, estelle. anthony hamilton, the southern soul singer, and gary clark jr., the austin, texas blues boy. tavis: pancho sanchez. >> pancho sanchez. tavis: sheila e. >> sheila. tavis: you've got them all, man. you called in some favors on this one. speaking of calling in favors, i guess one of the reasons why you can do that, as i said at the top, you have played with just about anybody who was everybody. >> i've played with a lot of people. tavis: yeah. why so many collaborations? it's a beautiful thing, but for you, why so many collaborations over the years? >> well, all these great people bring out the best in me. [laughter] tavis: when you say it brings out the best in you, let me ask another way. is there a particular genre that brings out the best in you? you can play this hammond b-3 behind anybody, or with anybody, but what brings out, what kind of music brings out the best in you? >> the truth is there's more than one genre. gospel music was the first for me, and then just around the corner was the blues that i loved, around the corner on beale street. i spent many hours there. t
down. how much could they go down this year or next year? right now west texas crude is $104 a barrel. >> yeah, we think that by the end of the year, it will be in the low to mid 90s. so down, you know, 10%, maybe more and then next year we think wti could potentially get into the 70s. that depends on a lot of factors. for example, right now the price of oil is being prompted up by egypt even though the crisis has nothing to do with oil supply whatsoever. so psychology has propertied up the price because of the news on tv but that's all it is. it's just a fair trade. pure sentiment. >> thank you very much. >>> coming up, whirlpool field the pain of the housing bust and is riding the recovery. sales surging but could the appliance maker be in for a bumpy ride ahead. first, how treasuries, commodities and currencies faired today. >>> those western wildfires that have scorched thousands of acres of land from arizona to washington state just got a lot more costly. new estimates in idaho show that the cost of fighting the fires topped $1 billion. 4 wildfires are still raging and uncontaine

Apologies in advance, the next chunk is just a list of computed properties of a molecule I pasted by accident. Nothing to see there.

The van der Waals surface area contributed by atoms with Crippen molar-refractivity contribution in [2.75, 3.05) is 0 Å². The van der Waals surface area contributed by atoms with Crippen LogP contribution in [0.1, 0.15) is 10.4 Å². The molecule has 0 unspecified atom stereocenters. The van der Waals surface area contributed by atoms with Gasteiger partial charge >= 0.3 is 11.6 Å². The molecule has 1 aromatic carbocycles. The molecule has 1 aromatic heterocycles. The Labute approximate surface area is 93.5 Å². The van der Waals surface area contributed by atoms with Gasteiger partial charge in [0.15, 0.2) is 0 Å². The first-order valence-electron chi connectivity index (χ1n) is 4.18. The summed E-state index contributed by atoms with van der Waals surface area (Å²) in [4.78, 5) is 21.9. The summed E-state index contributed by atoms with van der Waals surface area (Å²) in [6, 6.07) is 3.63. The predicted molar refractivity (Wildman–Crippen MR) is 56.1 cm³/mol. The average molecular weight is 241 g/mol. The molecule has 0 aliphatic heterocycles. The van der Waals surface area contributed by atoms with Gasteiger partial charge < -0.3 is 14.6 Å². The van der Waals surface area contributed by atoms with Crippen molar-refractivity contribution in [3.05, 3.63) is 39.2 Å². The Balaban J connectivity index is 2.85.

texas and north carolina doing everything they can to suppress the vote of african americans and hispanics we've got a race problem. obviously if you look at that poll it's telling what you say we already know. there are people in power, particularly in the south, in the red states that feel that people of color are taking something from them that they believe inherently belongs to them. >> people don't -- people don't give up power easily. >> do you think college admission should be based on diversity? >> yeah, i mean, i think lots of factors go into diversity. race can be one of them. >> you are in the minority. only 28%. >> should be based on excellence, john. >> the supreme court agrees with me. >> just like the nfl. whoever is the best player plays. and whoever does best academically should be advanced. >> the question i have, one of the things i always say, because i think you can measure diversity in a lot of ways but i think there's an argument to be said the greatest affirmative action program in the country is being born white. there is a natural assumption when you
that assembling the motox smart phone at a plant in texas does not cost any more than making it outside the united states. the moto x is the first smart phone to have a made in the usa label although labor costs are herer here than compared to asia. >>> you can work up quite an p appetite making cars or phones but if they were in the mood for burgers or fries, they may have been out of luck. thousands of fast food workers walked off the job demanding higher wages and the right to form a union. jackie deangelis as the story. >> reporter: from coast-to-coast, fast food workers have taken to the street. >> the reason we deserve 15 is because we work too hard. everything is going up but my pay. my rent is going up, groceries going up, clothes going up, but my pay is still where it's at. >> reporter: fast food workers walked off the job today demanding two things, a raise in wages and the right to unionize. not just here but 50 cities across the country. mcdonalds, burger king, wendys are saying $7.25 is not number to survive. >> we had a reorganization of the economy where workers' wages are driven
in an ihop in texas earning $2.13 an hour, graveyard shift, no tips. the company's supposed to make up the difference between 2:13 and $7.25. but time and time again, that doesn't happen. and when a slow night happens, and you don't earn anything, or very little in tips, you often can't pay the rent. and i guarantee you in every restaurant in america there's at least one person who's on the verge of homelessness or being evicted or going through some kind of instability. it's an incredible irony that the people that who put food on our tables use food stamps at twice the rate of the rest of the us workforce. meaning that the people who put food on our tables can't afford to put food on their own families' tables. the other key issue that we find that workers face is the lack of paid sick days and healthcare benefits. two-thirds of all workers report cooking, preparing, and serving food when they're ill, with the flu or other sicknesses. and with a wage as little as $2.13, so reliant on tips for their wages, these workers simply cannot afford to take a day off when sick, let alone risk
Search Results 0 to 10 of about 11 (some duplicates have been removed)